It is a very pretty custom, that of sending Easter cards, altogether too pretty to be allowed to lapse into disuse, as many customs which are merely the expression of sentiment are apt to do in this busy, practical country of ours.
One experiences a great deal of pleasure in selecting from the stock of beautiful cards found in the stores just before Easter those that seem suitable for one’s friends, but more pleasure will be derived from home-made Easter cards, both to the sender and recipient; for it is true that into everything we make we put a part of ourselves, and into many a home-made article is woven loving thoughts which make the gift priceless, although the materials of which it is composed may have cost little or nothing.
Several years ago the writer was visiting a friend in the country twenty miles from the nearest town where Easter cards could be purchased, but when Easter approached we sent off our cards, just the same, and I am sure our friends were as pleased with them, and more pleased, than if they had been of the most expensive kind. This is how we made them:
It was an early spring, and the woods were filled with wildflowers, anemones and violets mostly; these we gathered, and arranging them in small bunches, stuck the stems through little slits cut in cards or pieces of heavy paper, as they are some times fastened in books when pressed. Underneath the bouquet we wrote the name of the person for whom it was intended, with some friendly message appropriate to the season, and signed our own names; then we carefully folded each in writing paper, taking pains not to crumple the flowers, and enclosing them in envelopes, sent them to their destination through the mail. Any kind of flowers can be used for these Easter cards, and instead of putting the stems through slits in the card, they may be tied to them with narrow ribbon.
A card to be sent only a short distance should be put in a box just deep enough to leave room for the flowers, and fastened in some way to keep it from moving about; in this way it will reach its destination sweet and fresh.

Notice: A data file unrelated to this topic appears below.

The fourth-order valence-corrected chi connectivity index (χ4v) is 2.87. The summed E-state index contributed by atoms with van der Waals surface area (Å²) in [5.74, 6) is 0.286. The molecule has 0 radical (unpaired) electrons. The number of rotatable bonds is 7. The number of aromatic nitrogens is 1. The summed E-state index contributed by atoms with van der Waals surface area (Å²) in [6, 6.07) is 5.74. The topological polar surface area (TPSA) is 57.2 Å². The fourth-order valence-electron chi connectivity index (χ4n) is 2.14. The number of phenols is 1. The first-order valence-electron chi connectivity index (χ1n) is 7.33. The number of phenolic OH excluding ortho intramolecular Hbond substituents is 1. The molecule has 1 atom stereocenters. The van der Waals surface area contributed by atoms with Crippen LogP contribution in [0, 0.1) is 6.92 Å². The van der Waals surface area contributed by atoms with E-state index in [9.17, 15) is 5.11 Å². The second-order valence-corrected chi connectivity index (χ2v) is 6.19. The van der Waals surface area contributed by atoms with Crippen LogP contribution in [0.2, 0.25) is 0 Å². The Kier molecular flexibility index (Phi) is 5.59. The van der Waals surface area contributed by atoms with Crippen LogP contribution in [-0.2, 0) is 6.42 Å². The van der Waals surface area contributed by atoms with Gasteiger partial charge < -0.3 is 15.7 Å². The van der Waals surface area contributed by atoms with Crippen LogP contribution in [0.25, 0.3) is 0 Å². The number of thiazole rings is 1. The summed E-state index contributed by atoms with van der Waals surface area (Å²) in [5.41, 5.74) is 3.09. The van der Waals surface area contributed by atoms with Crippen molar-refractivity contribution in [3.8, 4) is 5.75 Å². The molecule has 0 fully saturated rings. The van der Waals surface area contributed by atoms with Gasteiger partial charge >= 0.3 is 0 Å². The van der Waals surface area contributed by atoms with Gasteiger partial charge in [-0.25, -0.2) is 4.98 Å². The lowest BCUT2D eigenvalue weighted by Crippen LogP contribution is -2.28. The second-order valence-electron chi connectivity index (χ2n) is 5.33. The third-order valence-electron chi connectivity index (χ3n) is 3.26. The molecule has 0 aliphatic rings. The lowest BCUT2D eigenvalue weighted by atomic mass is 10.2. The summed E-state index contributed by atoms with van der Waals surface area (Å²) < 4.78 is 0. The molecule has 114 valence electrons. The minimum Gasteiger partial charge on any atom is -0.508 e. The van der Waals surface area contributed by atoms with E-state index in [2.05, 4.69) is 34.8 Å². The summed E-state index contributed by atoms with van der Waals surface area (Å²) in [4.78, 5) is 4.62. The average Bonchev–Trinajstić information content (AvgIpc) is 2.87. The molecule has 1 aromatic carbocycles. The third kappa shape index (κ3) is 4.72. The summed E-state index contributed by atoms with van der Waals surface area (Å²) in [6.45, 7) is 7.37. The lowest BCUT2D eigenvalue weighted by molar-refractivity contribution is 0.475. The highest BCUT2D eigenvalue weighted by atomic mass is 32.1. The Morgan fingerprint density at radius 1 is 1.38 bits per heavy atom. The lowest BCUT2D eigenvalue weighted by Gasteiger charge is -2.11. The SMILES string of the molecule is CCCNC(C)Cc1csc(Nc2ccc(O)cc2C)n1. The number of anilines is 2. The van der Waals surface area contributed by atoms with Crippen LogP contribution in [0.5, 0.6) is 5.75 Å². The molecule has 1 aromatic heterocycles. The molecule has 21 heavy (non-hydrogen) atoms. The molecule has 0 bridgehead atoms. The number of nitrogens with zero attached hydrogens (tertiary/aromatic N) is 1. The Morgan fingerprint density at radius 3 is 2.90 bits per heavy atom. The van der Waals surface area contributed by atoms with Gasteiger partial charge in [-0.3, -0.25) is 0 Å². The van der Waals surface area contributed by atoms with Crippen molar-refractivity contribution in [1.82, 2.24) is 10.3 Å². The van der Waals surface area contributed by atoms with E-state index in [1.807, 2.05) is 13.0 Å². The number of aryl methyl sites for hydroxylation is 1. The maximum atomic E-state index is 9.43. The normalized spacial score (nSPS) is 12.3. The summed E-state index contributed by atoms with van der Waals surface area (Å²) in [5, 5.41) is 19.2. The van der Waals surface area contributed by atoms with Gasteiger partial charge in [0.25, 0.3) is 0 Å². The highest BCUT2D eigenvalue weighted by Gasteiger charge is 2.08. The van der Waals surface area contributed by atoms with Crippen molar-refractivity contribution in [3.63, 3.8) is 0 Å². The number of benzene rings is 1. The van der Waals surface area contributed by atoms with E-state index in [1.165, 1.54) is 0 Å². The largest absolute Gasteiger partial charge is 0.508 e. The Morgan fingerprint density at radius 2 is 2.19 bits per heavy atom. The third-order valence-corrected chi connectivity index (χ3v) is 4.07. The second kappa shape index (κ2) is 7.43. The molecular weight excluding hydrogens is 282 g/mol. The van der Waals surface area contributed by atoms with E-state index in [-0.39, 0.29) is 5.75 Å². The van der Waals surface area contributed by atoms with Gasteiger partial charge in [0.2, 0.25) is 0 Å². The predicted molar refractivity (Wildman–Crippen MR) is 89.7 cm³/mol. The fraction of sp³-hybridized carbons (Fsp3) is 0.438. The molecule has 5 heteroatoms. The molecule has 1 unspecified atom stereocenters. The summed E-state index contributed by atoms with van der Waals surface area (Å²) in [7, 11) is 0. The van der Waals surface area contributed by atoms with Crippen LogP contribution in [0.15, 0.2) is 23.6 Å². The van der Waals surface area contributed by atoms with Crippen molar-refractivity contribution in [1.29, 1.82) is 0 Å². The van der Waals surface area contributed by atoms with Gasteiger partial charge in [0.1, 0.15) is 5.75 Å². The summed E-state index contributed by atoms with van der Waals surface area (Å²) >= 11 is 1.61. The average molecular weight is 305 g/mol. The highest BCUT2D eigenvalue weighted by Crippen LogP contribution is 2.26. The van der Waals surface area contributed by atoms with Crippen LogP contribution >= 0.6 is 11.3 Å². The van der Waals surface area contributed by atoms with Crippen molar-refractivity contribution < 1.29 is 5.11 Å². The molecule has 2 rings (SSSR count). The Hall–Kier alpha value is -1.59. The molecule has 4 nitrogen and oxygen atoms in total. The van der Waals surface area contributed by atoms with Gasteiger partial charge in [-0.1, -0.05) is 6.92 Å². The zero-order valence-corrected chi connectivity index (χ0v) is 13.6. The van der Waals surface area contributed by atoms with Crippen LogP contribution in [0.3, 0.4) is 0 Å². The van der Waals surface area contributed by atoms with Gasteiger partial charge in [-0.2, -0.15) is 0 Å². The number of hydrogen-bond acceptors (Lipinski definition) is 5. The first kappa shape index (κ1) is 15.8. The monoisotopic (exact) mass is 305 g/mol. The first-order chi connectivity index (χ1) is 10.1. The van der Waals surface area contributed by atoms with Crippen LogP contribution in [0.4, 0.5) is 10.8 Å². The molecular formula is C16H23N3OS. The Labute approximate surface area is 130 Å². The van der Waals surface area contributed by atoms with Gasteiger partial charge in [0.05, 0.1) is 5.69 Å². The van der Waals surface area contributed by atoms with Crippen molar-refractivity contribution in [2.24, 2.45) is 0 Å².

To those who can paint their Easter cards we have no suggestions to offer, for they have an unlimited supply of designs at their command, and with their power of decoration, may turn almost anything into an Easter card, from a piece of satin ribbon, upon which they sketchily paint a spray of flowers, to an elaborate picture.
A few suggestions are here given which our younger readers may like to carry out, as the cards we describe are easily made, and adapted to amuse the children.
Stepping through the White House the first card is called, and it represents a little chicken breaking through its shell. The pattern of the chicken is given in the diagrams. Fig. 7, the head and neck, is cut from yellow flannel; Figs. 8, 9, and 10, the main part and fragments of shell, are of white paper, and Fig. 11, the feet, of black paper. These are pasted to a tinted card, as shown in illustration. The eye and bill are made black with ink or paint.
Half an egg-shell, with the face and hair painted on it, forms the The Little Quakeress. head. The cap is made of white tissue paper cut in four strips; one, for the crown, is six and a half inches long, and a little over one and a half wide; another, for the brim, is four and a half inches long and one inch wide; while the strings are each three and a half inches long, and one and a half wide. The crown is plaited in the centre, the brim folded lengthwise through the middle, and sewed to the crown.
The strings are fastened on either side of the cap, and crossed in front; then the cap is pasted on the head, the surplus paper folded back, and the whole glued on a card. The ends of the strings are also fastened to the card, forming a Quaker kerchief.
Source: How to amuse yourself and others, Beard & Beard